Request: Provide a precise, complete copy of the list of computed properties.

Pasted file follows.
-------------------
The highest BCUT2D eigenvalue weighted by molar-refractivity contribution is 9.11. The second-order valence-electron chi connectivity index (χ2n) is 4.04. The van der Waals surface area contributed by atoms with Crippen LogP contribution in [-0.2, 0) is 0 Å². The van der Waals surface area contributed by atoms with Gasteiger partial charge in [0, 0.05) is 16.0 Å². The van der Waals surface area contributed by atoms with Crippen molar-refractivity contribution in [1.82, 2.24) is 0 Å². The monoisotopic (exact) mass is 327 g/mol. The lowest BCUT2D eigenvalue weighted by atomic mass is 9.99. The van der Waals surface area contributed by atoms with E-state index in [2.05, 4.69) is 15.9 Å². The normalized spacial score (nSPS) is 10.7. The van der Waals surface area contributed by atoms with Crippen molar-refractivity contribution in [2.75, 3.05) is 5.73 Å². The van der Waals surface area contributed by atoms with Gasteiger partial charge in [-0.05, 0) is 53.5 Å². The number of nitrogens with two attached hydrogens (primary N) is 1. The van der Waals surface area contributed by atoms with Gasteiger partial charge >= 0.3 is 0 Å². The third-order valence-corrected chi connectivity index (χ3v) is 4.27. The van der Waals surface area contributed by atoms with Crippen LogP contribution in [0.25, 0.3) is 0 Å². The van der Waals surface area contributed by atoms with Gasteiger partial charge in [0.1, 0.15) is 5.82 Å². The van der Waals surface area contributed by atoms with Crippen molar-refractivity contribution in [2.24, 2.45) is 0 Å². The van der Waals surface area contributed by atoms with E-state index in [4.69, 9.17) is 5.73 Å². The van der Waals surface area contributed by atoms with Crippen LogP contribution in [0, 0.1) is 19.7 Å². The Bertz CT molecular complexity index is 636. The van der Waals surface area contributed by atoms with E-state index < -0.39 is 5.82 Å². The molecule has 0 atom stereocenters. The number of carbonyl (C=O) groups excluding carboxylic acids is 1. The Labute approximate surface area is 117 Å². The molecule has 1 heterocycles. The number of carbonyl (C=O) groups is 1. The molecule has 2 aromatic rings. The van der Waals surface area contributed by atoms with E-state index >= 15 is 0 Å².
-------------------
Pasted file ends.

The highest BCUT2D eigenvalue weighted by molar-refractivity contribution is 9.11. The second-order valence-electron chi connectivity index (χ2n) is 4.04. The van der Waals surface area contributed by atoms with Crippen LogP contribution in [-0.2, 0) is 0 Å². The van der Waals surface area contributed by atoms with Gasteiger partial charge in [0, 0.05) is 16.0 Å². The van der Waals surface area contributed by atoms with Crippen molar-refractivity contribution in [1.82, 2.24) is 0 Å². The monoisotopic (exact) mass is 327 g/mol. The lowest BCUT2D eigenvalue weighted by atomic mass is 9.99. The van der Waals surface area contributed by atoms with E-state index in [2.05, 4.69) is 15.9 Å². The normalized spacial score (nSPS) is 10.7. The van der Waals surface area contributed by atoms with Crippen molar-refractivity contribution in [2.75, 3.05) is 5.73 Å². The van der Waals surface area contributed by atoms with Gasteiger partial charge in [-0.05, 0) is 53.5 Å². The number of nitrogens with two attached hydrogens (primary N) is 1. The van der Waals surface area contributed by atoms with Gasteiger partial charge >= 0.3 is 0 Å². The third-order valence-corrected chi connectivity index (χ3v) is 4.27. The van der Waals surface area contributed by atoms with Crippen LogP contribution in [0.25, 0.3) is 0 Å². The van der Waals surface area contributed by atoms with Gasteiger partial charge in [0.1, 0.15) is 5.82 Å². The van der Waals surface area contributed by atoms with Crippen molar-refractivity contribution in [2.24, 2.45) is 0 Å². The van der Waals surface area contributed by atoms with E-state index in [4.69, 9.17) is 5.73 Å². The van der Waals surface area contributed by atoms with Crippen LogP contribution in [0, 0.1) is 19.7 Å². The Bertz CT molecular complexity index is 636. The van der Waals surface area contributed by atoms with E-state index < -0.39 is 5.82 Å². The molecule has 0 atom stereocenters. The number of carbonyl (C=O) groups excluding carboxylic acids is 1. The Labute approximate surface area is 117 Å². The molecule has 1 heterocycles. The number of carbonyl (C=O) groups is 1. The molecule has 2 aromatic rings. The van der Waals surface area contributed by atoms with E-state index >= 15 is 0 Å².